Many listed buildings require refurbishment. That will create an atmosphere of considerable uncertainty. If such schemes are given priority, all the necessary works for the schemes should be exempted from VAT. The imposition of such charges and charges for future refurbishment works will upset the fine financial balance of these schemes. They are developed and processed over a long period by all the parties involved, including the Department of the Environment.

The city council believes that it must add its voice to other representations which have been made against the proposal. I urge the Government to consider refurbishment schemes of buildings, such as are found in the inner-city area of Manchester and elsewhere, and to exempt them from this proposed charge. Failure to do that will produce an effect which is diametrically opposed to the Government's policies on the inner city. It will appear to be an abrogation of their responsibility

Mr. Neil Hamilton

I welcome the Government's concession on VAT for listed buildings, but I agree with my hon. Friends that it does not go far enough to reach its object. I cannot meet the baroque rotundity of my hon. Friend the Member for Staffordshire, South (Mr. Cormack), but he put the case well. I shall make two or three technical points to explain how I believe the new legislation can be improved and made to work through my amendments to amendment No. 6.

A test for qualifying for relief is that of substantial reconstruction, which is defined in the clause. The test can be met in one of two ways. One can meet the three quarters test—that three quarters of the cost of the scheme must be approved alteration work, for which listed building consent has been obtained.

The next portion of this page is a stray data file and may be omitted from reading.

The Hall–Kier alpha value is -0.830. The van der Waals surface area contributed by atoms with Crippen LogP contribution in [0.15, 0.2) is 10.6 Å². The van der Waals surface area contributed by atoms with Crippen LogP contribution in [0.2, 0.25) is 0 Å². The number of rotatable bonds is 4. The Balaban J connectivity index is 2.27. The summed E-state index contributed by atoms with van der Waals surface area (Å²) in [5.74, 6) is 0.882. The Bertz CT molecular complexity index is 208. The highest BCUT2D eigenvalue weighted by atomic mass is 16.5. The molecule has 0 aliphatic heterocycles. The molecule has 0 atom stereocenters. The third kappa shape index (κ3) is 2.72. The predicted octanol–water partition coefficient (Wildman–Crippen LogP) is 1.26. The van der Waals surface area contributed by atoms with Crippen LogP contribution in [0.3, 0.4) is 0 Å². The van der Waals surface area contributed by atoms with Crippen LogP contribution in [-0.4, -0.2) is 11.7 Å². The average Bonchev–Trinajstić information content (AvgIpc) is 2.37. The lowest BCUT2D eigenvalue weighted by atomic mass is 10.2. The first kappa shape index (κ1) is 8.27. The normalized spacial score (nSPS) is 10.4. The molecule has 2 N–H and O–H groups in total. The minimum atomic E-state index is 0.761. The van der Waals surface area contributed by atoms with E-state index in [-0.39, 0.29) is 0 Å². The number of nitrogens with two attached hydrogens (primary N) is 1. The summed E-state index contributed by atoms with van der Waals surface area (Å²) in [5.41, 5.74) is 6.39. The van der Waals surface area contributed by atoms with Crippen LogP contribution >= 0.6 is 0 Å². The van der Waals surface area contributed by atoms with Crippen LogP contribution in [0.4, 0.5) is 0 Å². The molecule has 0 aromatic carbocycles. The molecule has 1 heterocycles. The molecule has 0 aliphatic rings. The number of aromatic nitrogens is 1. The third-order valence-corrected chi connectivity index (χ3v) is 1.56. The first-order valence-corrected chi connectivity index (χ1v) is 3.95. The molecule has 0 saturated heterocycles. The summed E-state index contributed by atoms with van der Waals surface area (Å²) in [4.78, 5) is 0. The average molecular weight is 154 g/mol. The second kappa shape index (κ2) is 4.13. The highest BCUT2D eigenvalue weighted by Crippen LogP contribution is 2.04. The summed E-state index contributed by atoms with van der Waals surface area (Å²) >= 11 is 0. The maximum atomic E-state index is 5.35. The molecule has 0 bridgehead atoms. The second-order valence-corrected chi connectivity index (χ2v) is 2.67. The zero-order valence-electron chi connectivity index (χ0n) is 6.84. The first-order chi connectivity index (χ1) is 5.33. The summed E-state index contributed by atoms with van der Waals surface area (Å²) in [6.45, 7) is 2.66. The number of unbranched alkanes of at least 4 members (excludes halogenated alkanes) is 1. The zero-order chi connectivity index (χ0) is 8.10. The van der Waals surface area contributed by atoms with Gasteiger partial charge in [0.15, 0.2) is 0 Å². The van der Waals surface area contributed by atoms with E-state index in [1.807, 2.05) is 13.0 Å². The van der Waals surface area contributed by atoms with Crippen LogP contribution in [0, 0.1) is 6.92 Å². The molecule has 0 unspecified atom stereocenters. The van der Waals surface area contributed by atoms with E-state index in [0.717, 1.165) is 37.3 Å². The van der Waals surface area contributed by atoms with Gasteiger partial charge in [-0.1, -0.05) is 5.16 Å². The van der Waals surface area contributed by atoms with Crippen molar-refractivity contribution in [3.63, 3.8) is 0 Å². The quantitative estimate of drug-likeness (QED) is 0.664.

The evidence given to me by those who practise in this area shows that that is too high a proportion for most of the works we hope to exempt from VAT.

It is vital that the 75 per cent. proportion is reduced, or developers will inevitably be driven to the damaging alternative test to ensure that their schemes are zero-rated. The alternative test is to gut the building completely sc that only the exterior walls and features remain. I cannot image a more destructive alternative nor a more destructive incentive to developers to go the whole hog and rob an historic building of its real character.

9.30 am

I beg my hon. Friend to accept the logic of my remarks on this matter and, at the very least, to say, in response to the debate, that if he cannot take these amendments on board today, he will keep an eye on this matter from the start of the new legislation. If evidence becomes available, as I am convinced it soon will, that there is an incentive to over-restore and to destroy the character of buildings, I trust that he will immediately introduce changes to reduce the damaging effect of the legislation.

The Historic Buildings and Monuments Commission has been in touch with my hon. Friend and provided figures from Derbyshire Historic Buildings Trust to back what I have said this morning. It is not just airy flannel about expectations. Concrete information is available. The Derbyshire trust says that recent schemes that it has carried out, which met the previous non-statutory test of substantial reconstruction, failed by a large margin to meet the new three quarters test. The only scheme that came anywhere near meeting the new test involved the reconstruction of a roofless ruin without floors. That is also borne out by evidence of a major scheme for the conversion of a derelict historic mansion to provide flats. All those schemes, whether to provide housing or offices, should qualify as reconstruction and be zero-rated, because they are producing new accommodation by the creative restoration and adoptation of disused and abandoned historic buildings.